The Israel-Jordan peace treaty of 1994 suffered a blow this month, when King Abdullah of Jordan announced an end to a lease arrangement made between his father, the late King Hussein, and the late Israeli prime minister, Yitzhak Rabin, that permitted Israeli farmers and tourists open access to two small zones of Jordanian sovereign territory. It’s important to not exaggerate the significance of Jordan’s decision, but its symbolic value reveals a lot about the gradual erosion of trust and optimism in the bilateral relationship.
The two towering figures who signed the peace treaty on the White House lawn in 1994 had established enough trust that they were able to make a special arrangement for the relatively minor disruptions for some Israeli citizens that the peace treaty engendered. The lease of two parcels of Jordanian land to Israel – the northern enclave is Naharayim in Hebrew and Baqura in Arabic, and the southern piece is Tzofar/Al Ghamr – was a gesture of generosity by Jordan that permitted Israelis who own land or work in these zones, access without needing to go through border formalities to enter Jordan.
Now, the two zones have fences with big locks, and the few dozen Israeli farmers who own land will need to cross into Jordan at designated border-control points to reach their land. According to some press accounts, the Israeli government has not yet reached out to the affected parties, perhaps in hopes that the king would relent at the last minute, to avoid the political fallout from the move. But the king exhibited resolve when he visited Baqura on Monday, saying, “Jordanian sovereignty over its land is above all else.”
Israel was informed one year ago of the Jordanian decision, in accordance with the treaty’s provisions, so this was not a surprise. Instead, Israeli Prime Minister Benjamin Netanyahu, whose relationship with his Jordanian counterpart has been described as “frenemies without the friendship,” may have assumed that Washington or other close partners of Jordan would gently nudge the king into maintaining the modest but symbolic arrangement. Netanyahu has also had other things on his mind, as his own political future is in doubt, from inconclusive results in two elections, and court cases against him on charges of corruption. He may have viewed this issue as a minor inconvenience. It is possible that the affected farmers will petition their government for compensation or financial relief for disruptions; Jordan had offered to purchase the plots of land, but Israel declined. Jordan has permitted the farmers to complete the harvest, but the new barriers are already in place.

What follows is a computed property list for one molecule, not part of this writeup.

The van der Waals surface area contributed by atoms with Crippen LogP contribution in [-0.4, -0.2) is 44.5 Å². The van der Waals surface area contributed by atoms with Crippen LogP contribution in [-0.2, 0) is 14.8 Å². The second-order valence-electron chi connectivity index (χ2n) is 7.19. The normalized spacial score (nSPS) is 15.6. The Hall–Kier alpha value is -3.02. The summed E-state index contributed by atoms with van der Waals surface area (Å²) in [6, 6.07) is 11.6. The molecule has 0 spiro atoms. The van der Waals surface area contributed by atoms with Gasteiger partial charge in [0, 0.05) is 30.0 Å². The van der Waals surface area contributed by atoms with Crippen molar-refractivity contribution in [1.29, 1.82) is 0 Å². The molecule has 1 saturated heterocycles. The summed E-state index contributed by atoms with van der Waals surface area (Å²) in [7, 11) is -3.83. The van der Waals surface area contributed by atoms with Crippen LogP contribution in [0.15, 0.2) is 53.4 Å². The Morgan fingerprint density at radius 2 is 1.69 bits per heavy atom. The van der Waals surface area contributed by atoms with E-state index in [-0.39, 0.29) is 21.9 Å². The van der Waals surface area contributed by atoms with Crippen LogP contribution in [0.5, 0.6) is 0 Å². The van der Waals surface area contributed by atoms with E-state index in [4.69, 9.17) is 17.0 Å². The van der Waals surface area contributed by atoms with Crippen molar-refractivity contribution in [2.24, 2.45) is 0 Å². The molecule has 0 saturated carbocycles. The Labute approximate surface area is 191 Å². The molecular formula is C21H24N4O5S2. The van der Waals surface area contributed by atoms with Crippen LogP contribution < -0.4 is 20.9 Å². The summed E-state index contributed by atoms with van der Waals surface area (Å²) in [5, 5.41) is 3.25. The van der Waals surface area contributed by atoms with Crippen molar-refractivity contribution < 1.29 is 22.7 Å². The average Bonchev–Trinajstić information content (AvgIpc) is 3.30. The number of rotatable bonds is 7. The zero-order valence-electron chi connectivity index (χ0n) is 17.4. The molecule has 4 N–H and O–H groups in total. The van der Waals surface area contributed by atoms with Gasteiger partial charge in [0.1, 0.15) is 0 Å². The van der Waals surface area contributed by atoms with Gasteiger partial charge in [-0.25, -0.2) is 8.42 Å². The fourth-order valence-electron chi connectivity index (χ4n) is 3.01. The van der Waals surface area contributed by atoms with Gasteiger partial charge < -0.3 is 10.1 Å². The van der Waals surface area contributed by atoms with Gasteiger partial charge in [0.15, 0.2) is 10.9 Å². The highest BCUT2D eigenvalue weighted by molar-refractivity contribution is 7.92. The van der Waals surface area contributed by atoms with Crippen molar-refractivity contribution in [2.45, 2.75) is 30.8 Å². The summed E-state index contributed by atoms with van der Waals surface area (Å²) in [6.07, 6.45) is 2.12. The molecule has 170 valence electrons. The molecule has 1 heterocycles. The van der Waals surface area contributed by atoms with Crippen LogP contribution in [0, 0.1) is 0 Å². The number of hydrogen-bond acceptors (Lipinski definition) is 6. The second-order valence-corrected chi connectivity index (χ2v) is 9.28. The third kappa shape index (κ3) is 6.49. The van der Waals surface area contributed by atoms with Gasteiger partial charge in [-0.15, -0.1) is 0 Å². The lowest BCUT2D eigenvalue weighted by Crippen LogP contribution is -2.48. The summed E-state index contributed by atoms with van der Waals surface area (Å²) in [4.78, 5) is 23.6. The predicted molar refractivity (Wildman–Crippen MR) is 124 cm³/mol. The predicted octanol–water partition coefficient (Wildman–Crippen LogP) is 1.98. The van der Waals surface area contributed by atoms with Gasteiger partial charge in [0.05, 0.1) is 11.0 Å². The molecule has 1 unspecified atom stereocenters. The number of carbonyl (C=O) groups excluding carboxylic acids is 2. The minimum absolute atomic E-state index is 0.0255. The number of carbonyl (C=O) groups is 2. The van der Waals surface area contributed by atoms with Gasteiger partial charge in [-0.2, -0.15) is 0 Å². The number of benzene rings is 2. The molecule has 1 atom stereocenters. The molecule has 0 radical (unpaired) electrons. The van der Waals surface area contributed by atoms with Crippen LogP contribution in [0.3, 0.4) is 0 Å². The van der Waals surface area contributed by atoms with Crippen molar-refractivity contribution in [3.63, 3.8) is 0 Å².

The larger meaning of this event is clear: it’s been a cold peace between Israel and Jordan, and it’s getting colder. There has been a steady stream of relatively small-scale violent incidents stretching back many years from both sides – a shooting of Israeli students, Israeli guards killing two Jordanians near the Israeli embassy in Amman, etc. In addition, there have been a series of non-lethal setbacks, such as the suspension of important projects on water cooperation, the slowing down of mutually beneficial trade relations and just a fading of interest by either side in cultural exchanges, tourist visits and official meetings.
It’s important to note that unlike Egypt, which resolved all its territorial issues with Israel in the 1981 peace treaty, Jordan’s engagement in negotiations with Israel always had a silent third party: the Palestinians. Jordan believes that its relinquishing of any claim to the West Bank in 1989 was a precondition to an Israeli-Palestinian agreement that would result in an independent Palestine. So, the reality of the bilateral settlement with Israel, absent any progress on the last piece of the puzzle, has always made that treaty less celebratory and less comfortable for Jordan.
And Israel has continued to move away from the spirit of the 1994 treaty by new hints that it will assert sovereignty over the Jordan Valley, as it has done toward East Jerusalem and the Golan Heights over the years. Insisting on recuperating full Jordanian sovereignty over these pockets along the Jordan Valley can be seen as a small warning about any more sweeping Israeli moves related to territory that was, in Jordan’s understanding, supposed to be part of a negotiated settlement with the Palestinians, presumably with strong Israeli security protections.
For Israel, the disappointment of cool, even cold, peace with Egypt and Jordan has been mitigated by its steady improvements in relations with other Arab countries. Israel has been able to develop important security partnerships with key Gulf countries, largely driven by shared concerns about Iran’s nuclear activities. Those ties will only get stronger, as Iran demonstrates its defiance toward the provisions of the 2015 nuclear agreement. That other regional setback was triggered by the US decision to withdraw from the agreement, and the US is noticeably absent from any moves to preserve the full letter and spirit of the 1994 Israel-Jordan peace treaty.
Ellen Laipson, a former vice chair of the US’s National Intelligence Council, is currently director of the international security program at the Schar School of Policy and Government at George Mason University in Virginia. She is a former president and CEO of the Stimson Center in Washington. Prior to this, Laipson spent a quarter century in government service.